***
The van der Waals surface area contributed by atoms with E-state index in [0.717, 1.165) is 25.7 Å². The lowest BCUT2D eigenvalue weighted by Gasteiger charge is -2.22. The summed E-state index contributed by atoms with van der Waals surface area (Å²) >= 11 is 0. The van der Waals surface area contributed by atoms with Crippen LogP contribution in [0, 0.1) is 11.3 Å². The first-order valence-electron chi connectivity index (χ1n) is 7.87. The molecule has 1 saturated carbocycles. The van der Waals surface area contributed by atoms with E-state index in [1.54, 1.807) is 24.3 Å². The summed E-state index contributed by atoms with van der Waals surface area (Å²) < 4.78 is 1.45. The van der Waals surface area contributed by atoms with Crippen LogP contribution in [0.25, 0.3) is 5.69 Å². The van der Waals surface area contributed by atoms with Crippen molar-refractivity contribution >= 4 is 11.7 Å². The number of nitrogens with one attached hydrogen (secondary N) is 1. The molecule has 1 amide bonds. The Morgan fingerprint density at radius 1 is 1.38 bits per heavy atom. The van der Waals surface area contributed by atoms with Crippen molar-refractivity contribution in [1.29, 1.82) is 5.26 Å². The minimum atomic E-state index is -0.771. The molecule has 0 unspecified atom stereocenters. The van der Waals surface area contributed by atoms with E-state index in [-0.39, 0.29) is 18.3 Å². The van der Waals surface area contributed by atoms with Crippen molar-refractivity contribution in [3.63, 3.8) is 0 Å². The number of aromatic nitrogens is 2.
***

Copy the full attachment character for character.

The van der Waals surface area contributed by atoms with E-state index in [0.717, 1.165) is 25.7 Å². The lowest BCUT2D eigenvalue weighted by Gasteiger charge is -2.22. The summed E-state index contributed by atoms with van der Waals surface area (Å²) >= 11 is 0. The van der Waals surface area contributed by atoms with Crippen LogP contribution in [0, 0.1) is 11.3 Å². The first-order valence-electron chi connectivity index (χ1n) is 7.87. The molecule has 1 saturated carbocycles. The van der Waals surface area contributed by atoms with E-state index in [1.54, 1.807) is 24.3 Å². The summed E-state index contributed by atoms with van der Waals surface area (Å²) < 4.78 is 1.45. The van der Waals surface area contributed by atoms with Crippen LogP contribution in [0.25, 0.3) is 5.69 Å². The van der Waals surface area contributed by atoms with Crippen molar-refractivity contribution >= 4 is 11.7 Å². The number of nitrogens with one attached hydrogen (secondary N) is 1. The molecule has 1 amide bonds. The Morgan fingerprint density at radius 1 is 1.38 bits per heavy atom. The van der Waals surface area contributed by atoms with Crippen molar-refractivity contribution in [1.29, 1.82) is 5.26 Å². The minimum atomic E-state index is -0.771. The molecule has 0 unspecified atom stereocenters. The van der Waals surface area contributed by atoms with E-state index in [-0.39, 0.29) is 18.3 Å². The van der Waals surface area contributed by atoms with Crippen molar-refractivity contribution in [3.63, 3.8) is 0 Å². The number of aromatic nitrogens is 2.